Thanks to Irwin Bryan for contributing to this post.


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5 Responses to Cruise Ships & Sewage — FOE Misses the Point

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  2. Doug Bostrom says:

    Well, we can’t vanish nitrogen.

    FOE does a poor job of explaining themselves, but their point “…hold treated sewage onboard and not dump near our sensitive coasts and marine protected areas.” is defensible in the sense that treated sewage while microbiologically benign from the perspective of infection can still be seriously disruptive to an ecosystem adjusted to function without loads of what is at root fertilizer in the water.

    A little less hysteria and a little more science in these press releases would be welcome. Every word wasted on histrionics is one that can’t be used to convey facts.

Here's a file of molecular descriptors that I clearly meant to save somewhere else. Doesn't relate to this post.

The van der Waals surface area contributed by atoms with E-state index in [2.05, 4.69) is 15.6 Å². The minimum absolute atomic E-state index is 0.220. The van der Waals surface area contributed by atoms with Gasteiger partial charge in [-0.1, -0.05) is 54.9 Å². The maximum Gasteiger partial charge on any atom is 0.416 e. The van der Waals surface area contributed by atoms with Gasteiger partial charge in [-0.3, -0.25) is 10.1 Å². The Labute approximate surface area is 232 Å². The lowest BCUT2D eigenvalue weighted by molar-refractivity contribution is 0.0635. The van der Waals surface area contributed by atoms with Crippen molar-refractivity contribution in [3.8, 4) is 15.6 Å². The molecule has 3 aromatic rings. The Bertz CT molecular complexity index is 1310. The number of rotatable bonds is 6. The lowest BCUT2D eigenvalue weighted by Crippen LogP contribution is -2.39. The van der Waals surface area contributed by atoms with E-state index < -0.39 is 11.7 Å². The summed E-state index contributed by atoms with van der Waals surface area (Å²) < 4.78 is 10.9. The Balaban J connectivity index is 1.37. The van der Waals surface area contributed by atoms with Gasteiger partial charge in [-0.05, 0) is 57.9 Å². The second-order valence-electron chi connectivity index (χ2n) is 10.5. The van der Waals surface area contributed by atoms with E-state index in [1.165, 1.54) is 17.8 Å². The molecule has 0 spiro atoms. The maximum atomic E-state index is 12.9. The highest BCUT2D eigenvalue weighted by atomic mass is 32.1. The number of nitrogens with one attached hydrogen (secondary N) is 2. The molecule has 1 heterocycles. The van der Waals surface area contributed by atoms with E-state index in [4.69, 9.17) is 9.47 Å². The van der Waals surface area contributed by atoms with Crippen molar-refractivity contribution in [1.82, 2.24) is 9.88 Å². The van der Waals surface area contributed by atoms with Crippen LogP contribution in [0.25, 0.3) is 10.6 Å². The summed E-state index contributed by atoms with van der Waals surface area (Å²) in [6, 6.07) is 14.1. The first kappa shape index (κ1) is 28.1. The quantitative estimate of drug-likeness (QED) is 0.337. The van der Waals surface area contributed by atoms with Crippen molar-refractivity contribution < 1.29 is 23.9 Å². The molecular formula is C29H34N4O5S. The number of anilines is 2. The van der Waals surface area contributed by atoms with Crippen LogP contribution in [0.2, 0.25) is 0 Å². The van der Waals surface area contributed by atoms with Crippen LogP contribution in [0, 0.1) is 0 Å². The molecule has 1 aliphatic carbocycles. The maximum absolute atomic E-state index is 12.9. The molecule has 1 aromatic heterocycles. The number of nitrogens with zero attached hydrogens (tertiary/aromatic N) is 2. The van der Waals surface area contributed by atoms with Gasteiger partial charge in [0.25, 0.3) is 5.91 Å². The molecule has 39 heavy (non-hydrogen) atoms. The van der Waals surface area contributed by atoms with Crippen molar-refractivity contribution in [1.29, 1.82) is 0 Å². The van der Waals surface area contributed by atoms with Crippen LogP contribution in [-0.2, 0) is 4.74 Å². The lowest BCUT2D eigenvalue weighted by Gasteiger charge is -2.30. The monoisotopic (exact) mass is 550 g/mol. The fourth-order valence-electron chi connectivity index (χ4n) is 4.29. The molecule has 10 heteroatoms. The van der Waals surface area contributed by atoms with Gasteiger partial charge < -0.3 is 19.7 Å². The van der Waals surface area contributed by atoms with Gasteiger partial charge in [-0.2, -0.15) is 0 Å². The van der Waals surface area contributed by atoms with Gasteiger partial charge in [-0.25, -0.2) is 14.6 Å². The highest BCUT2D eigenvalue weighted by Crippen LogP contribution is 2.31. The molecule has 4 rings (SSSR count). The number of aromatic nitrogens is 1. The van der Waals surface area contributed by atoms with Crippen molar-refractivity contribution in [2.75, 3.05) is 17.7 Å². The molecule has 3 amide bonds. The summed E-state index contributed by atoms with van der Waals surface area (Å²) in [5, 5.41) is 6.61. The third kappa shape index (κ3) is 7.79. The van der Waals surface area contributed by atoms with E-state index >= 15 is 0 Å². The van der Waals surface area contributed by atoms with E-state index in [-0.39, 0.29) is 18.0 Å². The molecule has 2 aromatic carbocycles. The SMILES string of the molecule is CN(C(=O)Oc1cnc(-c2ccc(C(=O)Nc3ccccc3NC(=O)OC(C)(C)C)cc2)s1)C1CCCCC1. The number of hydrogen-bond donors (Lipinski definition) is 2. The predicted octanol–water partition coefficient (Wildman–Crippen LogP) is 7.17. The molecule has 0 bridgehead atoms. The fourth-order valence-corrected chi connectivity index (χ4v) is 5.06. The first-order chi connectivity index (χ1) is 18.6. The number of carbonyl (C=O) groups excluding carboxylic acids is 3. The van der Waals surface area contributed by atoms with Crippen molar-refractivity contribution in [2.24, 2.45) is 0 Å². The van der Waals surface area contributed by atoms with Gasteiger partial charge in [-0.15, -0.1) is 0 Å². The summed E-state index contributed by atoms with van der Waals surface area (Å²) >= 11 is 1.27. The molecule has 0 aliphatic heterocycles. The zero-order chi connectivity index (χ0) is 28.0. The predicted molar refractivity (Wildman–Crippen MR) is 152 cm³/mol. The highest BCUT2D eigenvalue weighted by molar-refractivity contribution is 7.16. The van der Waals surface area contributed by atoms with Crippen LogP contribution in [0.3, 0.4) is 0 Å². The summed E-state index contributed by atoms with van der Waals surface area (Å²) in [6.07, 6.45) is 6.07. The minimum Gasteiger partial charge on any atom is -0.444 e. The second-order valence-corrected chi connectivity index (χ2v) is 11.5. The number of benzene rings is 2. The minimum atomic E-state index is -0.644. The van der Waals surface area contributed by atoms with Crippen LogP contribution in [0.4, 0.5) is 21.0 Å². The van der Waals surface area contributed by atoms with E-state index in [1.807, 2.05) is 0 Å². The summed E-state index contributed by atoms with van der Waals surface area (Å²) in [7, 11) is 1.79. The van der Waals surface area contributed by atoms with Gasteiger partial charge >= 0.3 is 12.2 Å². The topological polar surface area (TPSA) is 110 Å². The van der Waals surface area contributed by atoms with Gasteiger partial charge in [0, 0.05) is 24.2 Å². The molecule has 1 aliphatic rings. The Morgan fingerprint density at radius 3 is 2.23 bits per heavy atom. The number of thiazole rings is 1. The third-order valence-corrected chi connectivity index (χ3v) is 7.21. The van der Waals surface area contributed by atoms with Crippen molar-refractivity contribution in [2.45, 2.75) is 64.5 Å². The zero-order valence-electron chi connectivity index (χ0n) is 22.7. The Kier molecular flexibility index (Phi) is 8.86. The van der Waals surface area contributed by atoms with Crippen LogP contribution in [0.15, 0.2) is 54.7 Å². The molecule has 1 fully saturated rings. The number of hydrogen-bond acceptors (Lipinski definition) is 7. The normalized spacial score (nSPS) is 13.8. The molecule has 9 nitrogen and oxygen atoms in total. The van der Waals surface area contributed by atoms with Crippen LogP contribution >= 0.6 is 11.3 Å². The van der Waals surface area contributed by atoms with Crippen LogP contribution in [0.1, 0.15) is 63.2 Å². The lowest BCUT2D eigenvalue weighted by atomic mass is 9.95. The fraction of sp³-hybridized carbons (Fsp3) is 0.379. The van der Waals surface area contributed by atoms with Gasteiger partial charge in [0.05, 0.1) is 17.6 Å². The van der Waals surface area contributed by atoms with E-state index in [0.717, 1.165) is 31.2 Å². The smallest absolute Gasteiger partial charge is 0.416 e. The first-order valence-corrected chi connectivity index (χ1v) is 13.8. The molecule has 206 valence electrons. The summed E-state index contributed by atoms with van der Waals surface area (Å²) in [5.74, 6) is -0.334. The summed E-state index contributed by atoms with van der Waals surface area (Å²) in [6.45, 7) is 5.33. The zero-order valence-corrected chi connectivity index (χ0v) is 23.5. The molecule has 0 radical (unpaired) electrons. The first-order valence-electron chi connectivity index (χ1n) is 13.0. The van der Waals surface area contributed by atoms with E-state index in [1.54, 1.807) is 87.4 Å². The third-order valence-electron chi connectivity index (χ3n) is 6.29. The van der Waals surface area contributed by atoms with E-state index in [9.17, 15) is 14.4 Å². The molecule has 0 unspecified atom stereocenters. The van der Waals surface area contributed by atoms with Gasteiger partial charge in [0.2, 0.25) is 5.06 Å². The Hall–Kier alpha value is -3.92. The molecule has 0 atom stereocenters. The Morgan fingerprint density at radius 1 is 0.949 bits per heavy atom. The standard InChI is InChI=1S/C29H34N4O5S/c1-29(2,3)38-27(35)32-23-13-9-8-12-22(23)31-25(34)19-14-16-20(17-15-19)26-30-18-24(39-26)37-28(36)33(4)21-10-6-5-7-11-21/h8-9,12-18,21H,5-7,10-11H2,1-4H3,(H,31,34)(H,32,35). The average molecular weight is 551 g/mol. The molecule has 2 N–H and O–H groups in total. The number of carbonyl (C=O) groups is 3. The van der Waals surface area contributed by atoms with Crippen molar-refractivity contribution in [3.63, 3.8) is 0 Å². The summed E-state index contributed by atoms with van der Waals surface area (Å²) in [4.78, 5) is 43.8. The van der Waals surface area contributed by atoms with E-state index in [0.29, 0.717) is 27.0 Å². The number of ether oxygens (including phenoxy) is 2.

3. Rick Spilman says:

    Maybe I am missing something here. What I do not understand about the suggestion that sending sewage ashore is a better choice, is that the sewage will then be treated and sent back into the waterways, usually from a point discharge, where the nitrogen concentrations will be even higher. In that respect sewage treated on a moving ship at least has the advantage of a wider dispersal of the nitrogen-rich organic matter.

    I also find the harping on Type II MSDs as 35 year old technology to be dishonest, as while the Type II MSDs can be certified back to around 1973, the technology has been improving on the newer shipboard units.

  4. Pat Byrnes says:

    So, what do the cruise lines * actually * do?
    Do they hold it until 12 miles offshore and then dump it all?
    Do they pump it for treatment ashore?
    Do most of the ships have treatment plants approved for 3 mile discharge? What is the reality on board?

  5. Rick Spilman says:

    I suspect there is not one answer. It is probably highly dependent on the ship and the deployment. A ship that shuttles between New York and Bermuda might dump at sea and treat the sewage in New York. In Bermuda the ships pump the sewage ashore where it is pumped by the Bermuda authorities, untreated, out to sea. Ships deployed in Alaska use AWTS systems while the international standard, Type II treatment plants seem to be more common in the Caribbean.